Your health in the workplace is your employer's responsibility
Work-related injuries affect an amazing number of people – and working in an office does not make you immune, as the recent National RSI Week demonstrated. A range of problems are caused by long hours at your desk, which you and your employer need to be aware of. Back pain, eye strain, and hand and arm injuries are the most common categories. According to figures released during the promotional week, 5.4 million working days were lost due to RSI-related sick leave last year, and six people leave their jobs every day due to an RSI condition. This is not something you can afford to ignore.

Call for back-up
Sitting for long periods can cause back problems. The two worst culprits are leaning forward and not changing position enough. Move around to stretch the spine and back muscles. Then adjust:

  • Seat height. Your feet should be able to rest flat on the floor. But this does not mean they should always be flat on the floor – your legs should be free to move into different positions.

  • Depth from the front of the seat to the backrest. You should be able to use the backrest without any pressure behind the knees.

  • Lumbar support. You need to adjust your chair to fit your lower back.

Safeguard your sight
Eyestrain can be a burning, sharp or dull pain, resulting in watering, blurring, double vision or headaches. The most overlooked cause of eyestrain is contrast – usually a dark screen surrounded by a bright background such as a window. The best solution is to darken the area around the screen. This problem occurs mainly on screens with light letters on a black background. There should be plenty of light for easy reading, but too much can cause eyestrain. And if you gaze at something for too long, your eyes tire. Eyes need to focus at different distances. Follow the "20:20 rule" – every 20 minutes, look 20 feet away for 20 seconds.

Forewarned is forearmed
RSIs are not only caused by repetitious work. Other possible causes are:

  • Holding one position. Muscles that hold a position for long periods are more prone to fatigue than muscles that move around.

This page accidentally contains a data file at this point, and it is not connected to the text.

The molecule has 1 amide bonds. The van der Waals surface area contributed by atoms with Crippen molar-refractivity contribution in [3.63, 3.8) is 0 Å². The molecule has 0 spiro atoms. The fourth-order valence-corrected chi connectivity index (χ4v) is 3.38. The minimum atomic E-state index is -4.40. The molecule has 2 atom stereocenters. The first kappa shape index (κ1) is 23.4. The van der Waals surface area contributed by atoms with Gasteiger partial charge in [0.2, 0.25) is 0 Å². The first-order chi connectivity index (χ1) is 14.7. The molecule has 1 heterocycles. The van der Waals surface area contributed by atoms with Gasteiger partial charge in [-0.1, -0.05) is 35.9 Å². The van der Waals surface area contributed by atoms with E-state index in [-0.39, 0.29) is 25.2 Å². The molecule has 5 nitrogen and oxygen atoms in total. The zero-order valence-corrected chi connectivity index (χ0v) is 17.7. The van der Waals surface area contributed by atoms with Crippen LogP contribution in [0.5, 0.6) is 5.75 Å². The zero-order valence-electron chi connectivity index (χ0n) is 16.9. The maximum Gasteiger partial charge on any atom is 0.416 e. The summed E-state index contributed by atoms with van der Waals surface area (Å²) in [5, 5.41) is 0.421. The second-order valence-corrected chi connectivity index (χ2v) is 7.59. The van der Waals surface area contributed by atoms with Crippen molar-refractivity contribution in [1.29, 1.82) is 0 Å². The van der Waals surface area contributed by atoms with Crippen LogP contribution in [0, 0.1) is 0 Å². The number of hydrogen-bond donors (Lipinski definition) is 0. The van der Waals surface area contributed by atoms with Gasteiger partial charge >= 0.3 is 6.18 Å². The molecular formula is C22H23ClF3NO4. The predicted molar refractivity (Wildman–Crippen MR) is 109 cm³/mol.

• Non-neutral postures. Any posture significantly different from "neutral" (the position about halfway through the range of motion for the joint) is considered to be at risk.

  • Localised pressure. Direct pressure on nerves or tendons can cause damage in the long run. The wrist and elbow are common problematic areas.

  • Cold temperatures.

If you suffer from any of these problems, see a doctor as soon as possible. Your employer should take all reasonable steps to create a comfortable working environment, so it may be liable to pay compensation if you have not been provided with the correct equipment.

Preventative measures
Even if you do not suffer from any problems, take these steps to avoid them in the future:

  • Break up repetitious work, taking breaks to walk around and stretch properly.

  • Relax your limbs and shoulders as much as possible, even during short pauses.

  • Stay away from positions near the extremes of your joints' range of motion – the most neutral joint position is about halfway.

  • Minimise contact with hard or sharp surfaces at the wrists and elbows. Do not lean on your desk for hours on end.

  • Keep your hands and fingers warm.

  • Position your chair and monitor so you are at the correct distance from the desk and screen.

  • Consider getting a telephone headset, chair armrests, ergonomic light-touch keyboard, foot rest, mousepad with a wrist or forearm rest, and a shade or glare screen for your computer.